HARRISBURG - A bill that would authorize the state to assume nearly full authority over the City of Harrisburg - the first such intervention in modern Pennsylvania history - cleared the legislature Wednesday, and Gov. Corbett is expected to sign it.
By a 177-18 vote, the state House gave final approval to legislation aimed at addressing the fiscal woes of the capital city and ending the feuding among municipal officials that has paralyzed attempts to turn around this struggling community of 50,000.
"Harrisburg's fiscal condition is dire, and the inability of its elected leaders to agree on a recovery plan has forced the state to intervene," said State Rep. Glen Grell (R., Cumberland), one of the legislation's authors.
The vote represents the latest distress signal for Pennsylvania's beleaguered smaller cities as they try to ride out the recession amid shrinking revenue and rising costs.
"This is a historic moment," said G. Terry Madonna, a pollster and political analyst at Franklin and Marshall College. "I don't know of another time that a city has filed for bankruptcy, and I don't know of another time that the state has taken over a municipality."
The legislation (S.B. 1151) would allow the governor to declare a state of fiscal emergency and appoint a receiver with decision-making powers in cases where cities such as Harrisburg fail to adopt their own recovery plans.
Sponsored by Sen. Jeffrey Piccola (R., Dauphin), whose district includes the capital, the bill was in response to the Harrisburg City Council's rejection of a financial-recovery plan presented to it under Pennsylvania's Municipalities Financial Recovery Act, known as Act 47.
Opponents warned the legislation could violate the state Constitution by usurping the authority of local elected officials.
"I would say it overreached," said State Rep. Robert Freeman (D., Northampton), who represents Easton, one of 53 "third-class" cities the bill would cover. In the language of state law, third-class cities are every city in Pennsylvania other than Scranton, Pittsburgh, and Philadelphia.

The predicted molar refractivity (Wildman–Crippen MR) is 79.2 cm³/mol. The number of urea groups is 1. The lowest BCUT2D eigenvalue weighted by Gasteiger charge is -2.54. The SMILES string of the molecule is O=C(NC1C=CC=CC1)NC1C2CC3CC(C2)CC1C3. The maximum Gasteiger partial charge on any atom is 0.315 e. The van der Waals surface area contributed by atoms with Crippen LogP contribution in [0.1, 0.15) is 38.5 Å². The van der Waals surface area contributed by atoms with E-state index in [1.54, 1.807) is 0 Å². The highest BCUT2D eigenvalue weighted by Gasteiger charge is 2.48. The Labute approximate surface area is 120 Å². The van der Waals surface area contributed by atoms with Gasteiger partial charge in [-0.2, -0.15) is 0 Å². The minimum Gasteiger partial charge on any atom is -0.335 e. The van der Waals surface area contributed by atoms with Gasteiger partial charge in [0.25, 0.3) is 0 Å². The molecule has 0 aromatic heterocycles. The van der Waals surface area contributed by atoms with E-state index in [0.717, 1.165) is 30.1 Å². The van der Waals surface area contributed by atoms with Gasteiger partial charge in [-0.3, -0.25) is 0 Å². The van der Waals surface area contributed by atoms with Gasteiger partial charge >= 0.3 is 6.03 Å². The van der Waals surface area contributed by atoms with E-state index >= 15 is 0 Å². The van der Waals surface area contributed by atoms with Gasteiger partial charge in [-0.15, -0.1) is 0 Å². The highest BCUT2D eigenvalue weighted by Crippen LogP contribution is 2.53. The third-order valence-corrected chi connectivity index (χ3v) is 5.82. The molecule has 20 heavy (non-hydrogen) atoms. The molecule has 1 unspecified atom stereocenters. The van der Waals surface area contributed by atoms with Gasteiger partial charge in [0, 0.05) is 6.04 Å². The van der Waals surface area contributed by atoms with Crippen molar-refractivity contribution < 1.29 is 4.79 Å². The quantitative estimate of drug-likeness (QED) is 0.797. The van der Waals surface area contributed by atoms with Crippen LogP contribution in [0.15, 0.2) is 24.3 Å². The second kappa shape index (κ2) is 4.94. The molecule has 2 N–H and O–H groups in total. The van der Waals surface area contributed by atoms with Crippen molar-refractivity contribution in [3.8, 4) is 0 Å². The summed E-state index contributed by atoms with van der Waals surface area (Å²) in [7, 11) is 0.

"The state authority could apply to other third-class cities, when its intent was to address Harrisburg-specific problems," Freeman said.
Under the legislation, once the governor declares a state of emergency, he would direct the secretary of the Department of Community and Economic Development to issue an emergency action plan within 10 days to ensure that vital services, such as police and fire protection, continue.
In 30 days, if there is no agreement between the city and the state on a financial-recovery plan, the governor could petition a court to approve a receiver who would then authorize a recovery plan and force the city to implement it.
At the same time, the state is working to block a bankruptcy petition filed in federal court by the divided City Council.
Harrisburg Mayor Linda Thompson, who took office in 2010, said in a statement Tuesday that, although she did not support the takeover legislation, she would "work diligently with all parties involved in the recovery process moving forward."
A hearing on the bankruptcy petition, which council members filed over her wishes, is scheduled for Nov. 23.
At the core of Harrisburg's financial woes is the city's $300 million debt, largely tied to its failed attempt under the previous mayor, Stephen Reed, to turn its troubled incinerator into an income-generating resource.
The city entered into the Act 47 agreement with the state in order to stave off bankruptcy, but the majority of council opposed the plan, which included sale of the incinerator and parking garages. Council members contended the plan didn't go far enough.
Though Harrisburg may be closest to bankruptcy, it is hardly alone in facing dire financial straits. Seventeen other Pennsylvania cities are currently deemed "financially distressed." Philadelphia, Pittsburgh, and Chester are among cities already under varying degrees of state fiscal supervision, though none as extensive as the controls described in the new bill.
The state Supreme Court ruled Wednesday that Scranton's Act 47 status did not spare it from having to pay arbitration awards to police and fire union members.
Moody's Investors Service recently lowered credit ratings for two counties and warned Tuesday that it might have to downgrade Bucks County's AAA rating.